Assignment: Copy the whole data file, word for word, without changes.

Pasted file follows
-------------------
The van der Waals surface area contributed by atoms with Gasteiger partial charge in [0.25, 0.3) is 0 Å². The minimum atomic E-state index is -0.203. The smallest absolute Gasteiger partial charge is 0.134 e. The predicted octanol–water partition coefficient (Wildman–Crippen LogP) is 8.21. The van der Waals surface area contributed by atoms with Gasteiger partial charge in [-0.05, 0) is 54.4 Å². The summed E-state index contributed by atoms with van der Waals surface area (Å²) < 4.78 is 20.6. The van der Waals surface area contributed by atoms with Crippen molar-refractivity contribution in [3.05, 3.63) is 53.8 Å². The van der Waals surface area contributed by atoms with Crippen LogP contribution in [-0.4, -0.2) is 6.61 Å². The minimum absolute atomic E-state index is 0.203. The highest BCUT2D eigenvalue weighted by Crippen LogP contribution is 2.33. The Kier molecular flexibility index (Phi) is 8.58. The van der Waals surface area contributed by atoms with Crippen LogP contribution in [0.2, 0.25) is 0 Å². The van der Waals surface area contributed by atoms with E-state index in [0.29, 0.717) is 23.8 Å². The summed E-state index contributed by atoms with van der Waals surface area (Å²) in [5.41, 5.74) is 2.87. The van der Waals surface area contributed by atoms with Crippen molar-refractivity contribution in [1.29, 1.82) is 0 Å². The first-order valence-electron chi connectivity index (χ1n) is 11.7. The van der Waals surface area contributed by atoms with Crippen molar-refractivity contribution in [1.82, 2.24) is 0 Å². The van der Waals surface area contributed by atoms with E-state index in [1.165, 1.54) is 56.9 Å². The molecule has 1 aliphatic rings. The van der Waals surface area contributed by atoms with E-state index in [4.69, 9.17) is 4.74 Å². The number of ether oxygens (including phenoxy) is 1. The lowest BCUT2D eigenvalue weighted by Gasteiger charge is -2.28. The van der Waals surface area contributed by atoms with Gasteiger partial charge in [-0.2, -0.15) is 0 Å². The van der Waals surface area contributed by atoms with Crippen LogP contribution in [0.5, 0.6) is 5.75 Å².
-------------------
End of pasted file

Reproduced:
The van der Waals surface area contributed by atoms with Gasteiger partial charge in [0.25, 0.3) is 0 Å². The minimum atomic E-state index is -0.203. The smallest absolute Gasteiger partial charge is 0.134 e. The predicted octanol–water partition coefficient (Wildman–Crippen LogP) is 8.21. The van der Waals surface area contributed by atoms with Gasteiger partial charge in [-0.05, 0) is 54.4 Å². The summed E-state index contributed by atoms with van der Waals surface area (Å²) < 4.78 is 20.6. The van der Waals surface area contributed by atoms with Crippen molar-refractivity contribution in [3.05, 3.63) is 53.8 Å². The van der Waals surface area contributed by atoms with Crippen LogP contribution in [-0.4, -0.2) is 6.61 Å². The minimum absolute atomic E-state index is 0.203. The highest BCUT2D eigenvalue weighted by Crippen LogP contribution is 2.33. The Kier molecular flexibility index (Phi) is 8.58. The van der Waals surface area contributed by atoms with Crippen LogP contribution in [0.2, 0.25) is 0 Å². The van der Waals surface area contributed by atoms with E-state index in [0.29, 0.717) is 23.8 Å². The summed E-state index contributed by atoms with van der Waals surface area (Å²) in [5.41, 5.74) is 2.87. The van der Waals surface area contributed by atoms with Crippen molar-refractivity contribution in [1.29, 1.82) is 0 Å². The first-order valence-electron chi connectivity index (χ1n) is 11.7. The van der Waals surface area contributed by atoms with Crippen molar-refractivity contribution in [1.82, 2.24) is 0 Å². The van der Waals surface area contributed by atoms with E-state index in [1.165, 1.54) is 56.9 Å². The molecule has 1 aliphatic rings. The van der Waals surface area contributed by atoms with E-state index in [4.69, 9.17) is 4.74 Å². The number of ether oxygens (including phenoxy) is 1. The lowest BCUT2D eigenvalue weighted by Gasteiger charge is -2.28. The van der Waals surface area contributed by atoms with Gasteiger partial charge in [-0.2, -0.15) is 0 Å². The van der Waals surface area contributed by atoms with Crippen LogP contribution in [0.5, 0.6) is 5.75 Å².